Pagabo News

Brownfield: Land of Opportunity

05 March 2024

With the solution to the housing crisis looking as far away as ever, contractors, developers and local authorities are increasingly working in partnership to find ways to deliver the homes needed for a growing population. Brownfield sites are often cited as key to this, but our Head of Construction and infrastructure, David Llewellyn, explains that the challenges in remediating the land can’t be underestimated.

The UK government’s levelling up agenda has seen a concerted effort around transforming towns and cities that have traditionally suffered from underinvestment and subsequently lacked the type of housing stock required in the modern day. These historically industrial towns now sit with large areas of under-utilised brownfield land, but the tide is turning, and the general perspective is that there is a great deal of untapped potential in the provinces.

Brownfield sites are – in equal parts – an opportunity and a challenge. According to statistics from the Campaign to Protect Rural England, brownfield sites in England that have been identified for redevelopment could provide 1.2 million homes – equivalent to four years of the 300,000 new homes target the current government originally committed to.

While this looks like it could be a golden bullet for the housing crisis, the reality is that developing brownfield land comes with a plethora of challenges. Turning traditionally industrial land into plots suitable for new homes is a piece of modern-day alchemy, with significant considerations needed to be made for demolition, decontamination and land remediation before a spade can be put in the ground in earnest.

Regenerating brownfield sites is a key component in solving the current housing crisis, but getting those sites shovel-ready requires a complex hierarchy of interventions.


Value, Not Cost

In October of last year, the Department for Levelling Up, Housing and Communities announced the second phase of the £180 million Brownfield Land Release Fund, which aims to unlock sites as part of the long-term plan for housing. While having access to extra land can only help the UK in its quest for more homes, this land is likely to need significant remediation before any main works can commence.

Land remediation often gets wrapped into the works package for the main contractor, which naturally then usually subcontracts to a specialist anyway. The perceived benefit here for clients is that they are transferring the risk from their side to the main contractor, but what this does mean is that they are not always getting the best possible value for money as those in the supply chain are – quite rightly – making their margin on the project. The main risk being transferred is what lies in the ground, a lot of which is unknown.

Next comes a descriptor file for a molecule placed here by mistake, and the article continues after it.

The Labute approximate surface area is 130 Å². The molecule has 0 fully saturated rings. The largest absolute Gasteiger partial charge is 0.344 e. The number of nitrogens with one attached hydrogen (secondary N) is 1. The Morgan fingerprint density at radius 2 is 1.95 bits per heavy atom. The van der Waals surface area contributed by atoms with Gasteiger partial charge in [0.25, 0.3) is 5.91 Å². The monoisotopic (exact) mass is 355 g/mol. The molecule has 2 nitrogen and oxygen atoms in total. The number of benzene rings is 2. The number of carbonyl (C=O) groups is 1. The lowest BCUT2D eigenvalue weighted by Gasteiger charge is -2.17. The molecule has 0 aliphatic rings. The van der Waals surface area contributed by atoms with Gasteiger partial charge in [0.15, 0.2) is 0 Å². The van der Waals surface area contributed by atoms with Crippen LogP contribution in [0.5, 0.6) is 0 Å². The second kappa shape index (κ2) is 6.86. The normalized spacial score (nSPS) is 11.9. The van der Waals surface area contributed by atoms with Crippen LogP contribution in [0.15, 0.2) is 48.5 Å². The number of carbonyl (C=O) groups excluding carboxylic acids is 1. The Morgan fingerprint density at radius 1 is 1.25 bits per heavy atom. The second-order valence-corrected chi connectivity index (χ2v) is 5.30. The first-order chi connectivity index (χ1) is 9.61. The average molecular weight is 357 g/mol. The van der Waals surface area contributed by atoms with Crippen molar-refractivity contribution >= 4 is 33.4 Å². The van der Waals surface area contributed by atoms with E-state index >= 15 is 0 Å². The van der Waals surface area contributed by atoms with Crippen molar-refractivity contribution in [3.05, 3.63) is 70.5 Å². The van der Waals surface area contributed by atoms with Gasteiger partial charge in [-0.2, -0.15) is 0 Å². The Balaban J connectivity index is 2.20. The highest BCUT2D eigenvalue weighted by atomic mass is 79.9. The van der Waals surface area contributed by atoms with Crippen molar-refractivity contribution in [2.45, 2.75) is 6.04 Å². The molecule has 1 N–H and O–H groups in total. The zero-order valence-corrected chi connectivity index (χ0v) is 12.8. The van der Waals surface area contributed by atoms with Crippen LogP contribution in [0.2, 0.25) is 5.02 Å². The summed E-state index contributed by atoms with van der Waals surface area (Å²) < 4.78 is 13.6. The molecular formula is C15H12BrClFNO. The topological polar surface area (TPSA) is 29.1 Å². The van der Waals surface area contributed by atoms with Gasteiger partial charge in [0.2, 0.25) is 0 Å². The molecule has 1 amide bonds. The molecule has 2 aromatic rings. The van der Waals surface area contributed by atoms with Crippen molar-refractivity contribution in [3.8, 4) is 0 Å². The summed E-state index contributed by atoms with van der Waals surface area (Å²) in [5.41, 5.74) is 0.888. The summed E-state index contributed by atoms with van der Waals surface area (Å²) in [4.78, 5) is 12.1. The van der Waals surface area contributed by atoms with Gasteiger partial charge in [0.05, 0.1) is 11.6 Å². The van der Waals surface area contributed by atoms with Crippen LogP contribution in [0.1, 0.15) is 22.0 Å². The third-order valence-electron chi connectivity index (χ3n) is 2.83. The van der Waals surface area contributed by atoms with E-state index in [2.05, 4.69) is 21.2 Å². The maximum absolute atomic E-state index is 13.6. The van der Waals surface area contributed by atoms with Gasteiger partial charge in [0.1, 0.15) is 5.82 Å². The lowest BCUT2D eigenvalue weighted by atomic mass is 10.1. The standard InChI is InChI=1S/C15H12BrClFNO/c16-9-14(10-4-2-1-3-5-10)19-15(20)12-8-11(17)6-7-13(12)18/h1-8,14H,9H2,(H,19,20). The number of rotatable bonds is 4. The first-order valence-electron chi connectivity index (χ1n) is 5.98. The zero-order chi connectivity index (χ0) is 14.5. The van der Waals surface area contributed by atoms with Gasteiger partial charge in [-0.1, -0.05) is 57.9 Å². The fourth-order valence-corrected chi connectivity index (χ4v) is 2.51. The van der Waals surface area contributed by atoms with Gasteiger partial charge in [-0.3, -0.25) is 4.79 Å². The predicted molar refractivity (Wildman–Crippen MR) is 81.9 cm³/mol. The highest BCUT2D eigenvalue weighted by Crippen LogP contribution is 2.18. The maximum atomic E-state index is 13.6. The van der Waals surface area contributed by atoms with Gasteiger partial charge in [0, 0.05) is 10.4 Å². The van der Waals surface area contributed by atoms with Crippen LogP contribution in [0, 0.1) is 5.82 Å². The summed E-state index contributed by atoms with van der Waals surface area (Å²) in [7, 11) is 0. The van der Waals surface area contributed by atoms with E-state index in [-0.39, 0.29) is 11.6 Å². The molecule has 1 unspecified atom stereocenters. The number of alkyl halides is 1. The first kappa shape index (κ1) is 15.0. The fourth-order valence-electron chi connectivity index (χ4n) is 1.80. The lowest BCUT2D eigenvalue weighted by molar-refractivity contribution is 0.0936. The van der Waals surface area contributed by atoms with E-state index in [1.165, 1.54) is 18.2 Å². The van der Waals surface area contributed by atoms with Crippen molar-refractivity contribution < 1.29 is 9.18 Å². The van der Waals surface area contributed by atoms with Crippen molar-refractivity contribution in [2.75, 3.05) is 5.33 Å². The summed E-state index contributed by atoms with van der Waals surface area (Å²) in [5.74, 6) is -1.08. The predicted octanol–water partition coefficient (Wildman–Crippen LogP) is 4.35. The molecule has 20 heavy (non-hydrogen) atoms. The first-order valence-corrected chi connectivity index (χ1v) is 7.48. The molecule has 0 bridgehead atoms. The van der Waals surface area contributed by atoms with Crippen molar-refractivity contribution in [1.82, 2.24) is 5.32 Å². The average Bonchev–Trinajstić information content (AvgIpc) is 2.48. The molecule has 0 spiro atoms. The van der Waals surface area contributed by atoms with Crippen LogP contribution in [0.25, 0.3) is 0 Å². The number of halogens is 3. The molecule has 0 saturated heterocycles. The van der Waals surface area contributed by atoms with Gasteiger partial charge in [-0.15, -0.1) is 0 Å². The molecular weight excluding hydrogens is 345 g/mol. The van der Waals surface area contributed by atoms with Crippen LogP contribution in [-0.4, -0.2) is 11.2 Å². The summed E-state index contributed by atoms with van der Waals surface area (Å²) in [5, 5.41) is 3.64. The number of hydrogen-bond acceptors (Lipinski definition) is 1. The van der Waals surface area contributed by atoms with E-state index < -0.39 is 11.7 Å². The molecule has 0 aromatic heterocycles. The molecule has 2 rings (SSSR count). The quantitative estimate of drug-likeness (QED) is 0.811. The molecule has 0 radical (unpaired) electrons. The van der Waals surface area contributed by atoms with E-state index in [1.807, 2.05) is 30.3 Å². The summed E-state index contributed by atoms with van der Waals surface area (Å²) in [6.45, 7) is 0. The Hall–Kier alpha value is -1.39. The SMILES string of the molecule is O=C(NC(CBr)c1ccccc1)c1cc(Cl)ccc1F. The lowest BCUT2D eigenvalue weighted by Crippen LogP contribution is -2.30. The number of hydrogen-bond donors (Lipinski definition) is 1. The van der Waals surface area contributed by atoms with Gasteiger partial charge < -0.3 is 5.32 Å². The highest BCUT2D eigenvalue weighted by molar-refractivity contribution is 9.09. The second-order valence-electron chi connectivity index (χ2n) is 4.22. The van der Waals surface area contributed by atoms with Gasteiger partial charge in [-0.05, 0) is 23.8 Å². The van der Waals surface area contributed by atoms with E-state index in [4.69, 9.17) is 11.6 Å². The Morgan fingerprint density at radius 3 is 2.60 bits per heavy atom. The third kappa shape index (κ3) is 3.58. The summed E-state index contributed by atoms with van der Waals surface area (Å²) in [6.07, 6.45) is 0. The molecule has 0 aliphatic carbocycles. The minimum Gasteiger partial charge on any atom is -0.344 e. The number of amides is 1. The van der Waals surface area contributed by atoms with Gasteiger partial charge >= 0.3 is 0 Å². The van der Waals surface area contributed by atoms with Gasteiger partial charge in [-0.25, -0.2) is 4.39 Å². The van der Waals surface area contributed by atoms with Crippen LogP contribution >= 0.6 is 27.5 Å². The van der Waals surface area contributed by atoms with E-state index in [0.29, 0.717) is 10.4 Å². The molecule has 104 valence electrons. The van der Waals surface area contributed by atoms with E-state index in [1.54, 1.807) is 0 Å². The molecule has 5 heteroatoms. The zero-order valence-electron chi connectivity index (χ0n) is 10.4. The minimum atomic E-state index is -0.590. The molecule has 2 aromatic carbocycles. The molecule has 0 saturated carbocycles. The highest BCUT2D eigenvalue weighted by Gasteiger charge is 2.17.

Another driver for this approach is the knowledge gap that is present around how long sites can take to remediate – particularly the aforementioned brownfield sites. This can cause a situation that by the time the client realises the extent of the remediation needed, it is at the point where they needed it done yesterday, leading to them going down the main contractor package route as it’s perceived to be the quickest.


The Benefits

The best land for local authorities to sell or operate on is that which is shovel-ready and can provide a quicker return on investment. By treating the land remediation phase of a project as a completely different contract to the main works and by appointing a specialist remediation contractor, work can start much earlier. This means that build programmes are shorter, completion dates are sooner and the time to seeing a return on investment is dramatically reduced, as well as the land being more attractive to developers.

Very often the first thing contractors need to do when starting on site is to carry out any required demolition of what is already there and make the land fit for building on. Procuring and delivering these enabling works under a separate contract prior to the main works means the client can focus on the procurement strategy for the main works, therefore saving time on the overall programme.


Next Steps

As we see contractors, local authorities and developers increasingly work together to unlock challenging brownfield sites as a way to alleviate the housing demand, the need for the kind of specialist skills that land remediation contractors have is only going to grow.

With that, the requirement for efficient procurement routes will become increasingly acute, so it is now more important than ever that clients understand that the route historically perceived as the path of least resistance isn’t always the best option.

Our Demolition and Land Remediation Framework allows you to have access to experienced contractors for your upcoming public sector project. Find out everything you need to know below:

Demolition and Land Remediation Framework

For more information on our frameworks and how they can support you, click below.
Discover our frameworks

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